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Analytics, 16 September 2021

Is September the worst month for Investing?

The financial media is full of references to a specific week, month, or year that typically provide bullish or bearish conditions. History indicates that the market usually performs at its worst during the month of September. Some analysts have pointed out that, on average, September is the month when the stock market’s three leading indexes – based in the US - usually perform the poorest. Some have dubbed this annual drop-off as the “September Effect.”

What is the September effect?

Understanding the September Effect

Starting with 1950, the month of September has seen an average decline in the Dow Jones Industrial Average (DJIA) of 0.8%, while the S&P 500 has averaged a 0.5% decline during September.

Though the Nasdaq was established in 1971, its composite index has fallen an average of 0.5% during September trading. This is an average exhibited over many years, and September is certainly not the worst month of stock-market trading every year.

The Russell 2000 is – a collection of small-cap stocks - declined by an average of 0.43% each September dating back to 1979.

The September Effect is a market anomaly and not related to any particular market event or news. In fact, in recent years, the effect has dissipated. Over the past 25 years, for the S&P 500, the average monthly return for September is approximately -0.4%, while the median monthly return is positive. In addition, frequent large declines have not occurred in September as often as they did before 1990. One explanation is that investors have reacted by “pre-positioning”—that is, selling stock in August.

Explaining the September Effect

The September effect is associated with most worldwide markets and is not limited to U.S. stocks. Some analysts consider that the negative effect on markets is attributable to seasonal behavioral bias as investors change their portfolios at the end of summer to cash in.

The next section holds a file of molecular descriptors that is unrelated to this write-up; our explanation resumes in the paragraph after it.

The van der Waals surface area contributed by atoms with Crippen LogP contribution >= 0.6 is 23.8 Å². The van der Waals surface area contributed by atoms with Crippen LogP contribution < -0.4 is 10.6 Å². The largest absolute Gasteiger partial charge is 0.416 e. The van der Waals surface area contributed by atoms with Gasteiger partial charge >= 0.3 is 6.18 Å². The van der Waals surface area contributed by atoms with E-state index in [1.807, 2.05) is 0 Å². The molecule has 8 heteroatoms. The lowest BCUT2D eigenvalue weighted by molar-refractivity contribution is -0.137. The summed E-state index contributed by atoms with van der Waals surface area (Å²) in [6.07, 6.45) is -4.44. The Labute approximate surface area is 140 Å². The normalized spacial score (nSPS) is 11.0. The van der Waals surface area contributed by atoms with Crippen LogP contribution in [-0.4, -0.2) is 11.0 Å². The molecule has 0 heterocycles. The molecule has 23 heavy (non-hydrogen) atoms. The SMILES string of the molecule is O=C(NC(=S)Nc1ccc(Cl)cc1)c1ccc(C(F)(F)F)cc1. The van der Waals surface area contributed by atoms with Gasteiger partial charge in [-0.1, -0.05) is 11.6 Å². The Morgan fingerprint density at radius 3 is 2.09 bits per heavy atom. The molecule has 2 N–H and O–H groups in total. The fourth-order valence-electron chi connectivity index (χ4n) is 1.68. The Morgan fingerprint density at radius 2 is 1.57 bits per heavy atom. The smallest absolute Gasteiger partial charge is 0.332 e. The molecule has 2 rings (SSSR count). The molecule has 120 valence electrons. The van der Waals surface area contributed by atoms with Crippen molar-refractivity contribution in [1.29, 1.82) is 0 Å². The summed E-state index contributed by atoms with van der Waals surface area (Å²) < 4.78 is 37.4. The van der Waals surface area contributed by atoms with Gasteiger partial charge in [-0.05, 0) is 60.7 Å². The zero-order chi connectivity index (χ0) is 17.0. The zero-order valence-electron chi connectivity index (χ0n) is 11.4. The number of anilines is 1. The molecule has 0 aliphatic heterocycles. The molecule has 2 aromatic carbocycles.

One reason could be that most mutual funds cash in their holdings to harvest tax losses. Yet another theory points to the fact the summer months usually have lightly traded volumes, as a good number of investors usually take vacation time and refrain from actively trading their portfolios during this downtime. Once the fall season begins and these vacationing investors return to work, they exit positions they had been planning on selling. When this occurs, the market experiences increased selling pressure and, thus, an overall decline.

Additionally, many mutual funds experience their fiscal year-end in September. Mutual fund managers, on average, typically sell losing positions before year-end, and this trend is another possible explanation for the market’s poor performance during September.

How You Should Plan for September

There’s no reason to change your long-term strategy just because of a quirk of the calendar. While the stock market tends to decline in September, around 45% of the time it has gained in the month, including in 2018 and 2019.

And regardless of what comes this September, remember that a good long-term investment strategy has these peaks and valleys in mind. In fact, dollar-cost averaging counts on the market’s natural volatility to get you a lower average cost per share of your investment over time. What’s more, the market’s average September decrease is less than 1%. That means even if we experience a typical September market dip, you probably shouldn’t brace for an all-out freefall, just perhaps a slowdown.

Nonetheless, it’s important to remind yourself about September’s proclivities, especially if you’re inclined to day-trading on Robinhood. Stocks don’t only go up; they also fall. This is the risk of being an investor, and you should face it with a stiff upper lip.

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